Wednesday, July 18, 2012

Journal #3: Upside down and inside out: Flip your classroom to improve student learning

Fulton, K. (2012). Upside down and inside out: Flip your classroom to improve student learning. Learning & leading with technology, 39(8), 12-14. Retrieved from

Summary: “Upside down and inside out” talks about a new method to teaching, the “flipped classroom.” It specifically talks about a Calculus 1 class from Minnesota. Instead of teaching a lesson to an entire class, the teacher pre-records her lessons for her students to watch at home; this frees up time to answer more specific questions that the students may have. When students come to class, they complete in-class problems and take daily quizzes to ensure understanding of the material, which can be taken independently or in groups. One of the ways they took quizzes was with a clicker, which gives teachers immediate feedback of their students’ understanding of the material. This article also talks about how students have more freedom in the classroom, such as listening to music and working where they desire. This is mostly because they do not have to focus on a lecturer. Furthermore, certain studies have found that the flipped classroom actually improves student test scores. Not only did students perform better on classroom tests, they also tested significantly higher on the Minnesota Comprehensive Assessment. Other subjects, such as History and English, have also started adopting the “flipped classroom” approach by using digital curriculum and e-portfolios.

Question 1: Could the flipped classroom realistically be implemented in most classrooms?

Answer: In my opinion, the flipped classroom could work very well in honors and AP classes. However, it may be hard to implement anywhere else. Students in honors and AP classes are generally very motivated; most of the time, they do not have to be prompted to do homework or study. However, not all students have such a strong work ethic; many procrastinate and fail to do their homework all together. If this were to happen in a flipped classroom, it would be much easier to fall behind than it is in a regular classroom, due to the fact that students would be missing out on many lessons/lectures.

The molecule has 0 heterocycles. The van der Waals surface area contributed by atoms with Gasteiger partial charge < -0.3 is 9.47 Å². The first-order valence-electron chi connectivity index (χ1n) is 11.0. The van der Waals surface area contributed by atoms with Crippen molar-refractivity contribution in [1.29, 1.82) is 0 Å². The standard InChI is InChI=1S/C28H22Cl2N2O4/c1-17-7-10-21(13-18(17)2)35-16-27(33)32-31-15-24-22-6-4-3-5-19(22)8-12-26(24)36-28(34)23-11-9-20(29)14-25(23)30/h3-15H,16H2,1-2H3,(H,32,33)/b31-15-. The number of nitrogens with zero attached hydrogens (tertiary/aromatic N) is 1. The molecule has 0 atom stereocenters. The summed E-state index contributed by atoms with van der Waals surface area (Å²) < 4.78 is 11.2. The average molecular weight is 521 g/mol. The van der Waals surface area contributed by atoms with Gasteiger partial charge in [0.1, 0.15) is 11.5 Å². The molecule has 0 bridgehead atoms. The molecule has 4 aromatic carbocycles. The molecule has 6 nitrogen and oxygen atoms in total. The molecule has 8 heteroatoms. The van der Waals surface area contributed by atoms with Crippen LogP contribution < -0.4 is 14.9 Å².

Question 2:  Is the flipped classroom realistic for all ages?

Answer: In my opinion, the flipped classroom is only realistic for middle school and beyond. Elementary school students simply do not have the attention span and work ethic needed to complete these lessons at home; they need a teacher present to guide them and answer any questions they may have. Furthermore, teaching elementary students is much more effective when lessons are creative and hands-on. Unfortunately, this creativity and hands-on aspect is much harder to achieve when done in a virtual manner.

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